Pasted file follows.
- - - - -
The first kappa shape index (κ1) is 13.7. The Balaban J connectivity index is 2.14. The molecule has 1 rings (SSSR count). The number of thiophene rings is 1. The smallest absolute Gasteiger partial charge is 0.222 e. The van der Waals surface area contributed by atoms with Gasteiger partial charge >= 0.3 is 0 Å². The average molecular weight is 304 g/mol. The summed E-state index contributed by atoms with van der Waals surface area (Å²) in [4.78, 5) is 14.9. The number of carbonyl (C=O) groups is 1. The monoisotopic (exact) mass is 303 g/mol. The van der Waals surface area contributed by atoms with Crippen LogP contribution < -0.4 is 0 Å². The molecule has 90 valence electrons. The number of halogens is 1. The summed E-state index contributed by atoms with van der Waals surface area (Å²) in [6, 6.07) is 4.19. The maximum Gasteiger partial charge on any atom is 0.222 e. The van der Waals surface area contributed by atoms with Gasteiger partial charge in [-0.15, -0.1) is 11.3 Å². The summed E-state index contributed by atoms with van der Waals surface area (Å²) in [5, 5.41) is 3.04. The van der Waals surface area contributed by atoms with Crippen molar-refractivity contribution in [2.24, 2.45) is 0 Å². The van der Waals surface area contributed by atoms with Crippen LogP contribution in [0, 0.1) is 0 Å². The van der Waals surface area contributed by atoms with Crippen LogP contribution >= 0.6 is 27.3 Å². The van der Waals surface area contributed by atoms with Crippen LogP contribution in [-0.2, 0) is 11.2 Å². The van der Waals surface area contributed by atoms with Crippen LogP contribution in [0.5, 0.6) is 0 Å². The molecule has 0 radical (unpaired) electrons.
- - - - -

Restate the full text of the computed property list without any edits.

The first kappa shape index (κ1) is 13.7. The Balaban J connectivity index is 2.14. The molecule has 1 rings (SSSR count). The number of thiophene rings is 1. The smallest absolute Gasteiger partial charge is 0.222 e. The van der Waals surface area contributed by atoms with Gasteiger partial charge >= 0.3 is 0 Å². The average molecular weight is 304 g/mol. The summed E-state index contributed by atoms with van der Waals surface area (Å²) in [4.78, 5) is 14.9. The number of carbonyl (C=O) groups is 1. The monoisotopic (exact) mass is 303 g/mol. The van der Waals surface area contributed by atoms with Crippen LogP contribution < -0.4 is 0 Å². The molecule has 90 valence electrons. The number of halogens is 1. The summed E-state index contributed by atoms with van der Waals surface area (Å²) in [6, 6.07) is 4.19. The maximum Gasteiger partial charge on any atom is 0.222 e. The van der Waals surface area contributed by atoms with Gasteiger partial charge in [-0.15, -0.1) is 11.3 Å². The summed E-state index contributed by atoms with van der Waals surface area (Å²) in [5, 5.41) is 3.04. The van der Waals surface area contributed by atoms with Crippen molar-refractivity contribution in [2.24, 2.45) is 0 Å². The van der Waals surface area contributed by atoms with Crippen LogP contribution in [0, 0.1) is 0 Å². The van der Waals surface area contributed by atoms with Crippen LogP contribution >= 0.6 is 27.3 Å². The van der Waals surface area contributed by atoms with Crippen LogP contribution in [-0.2, 0) is 11.2 Å². The van der Waals surface area contributed by atoms with Crippen LogP contribution in [0.5, 0.6) is 0 Å². The molecule has 0 radical (unpaired) electrons.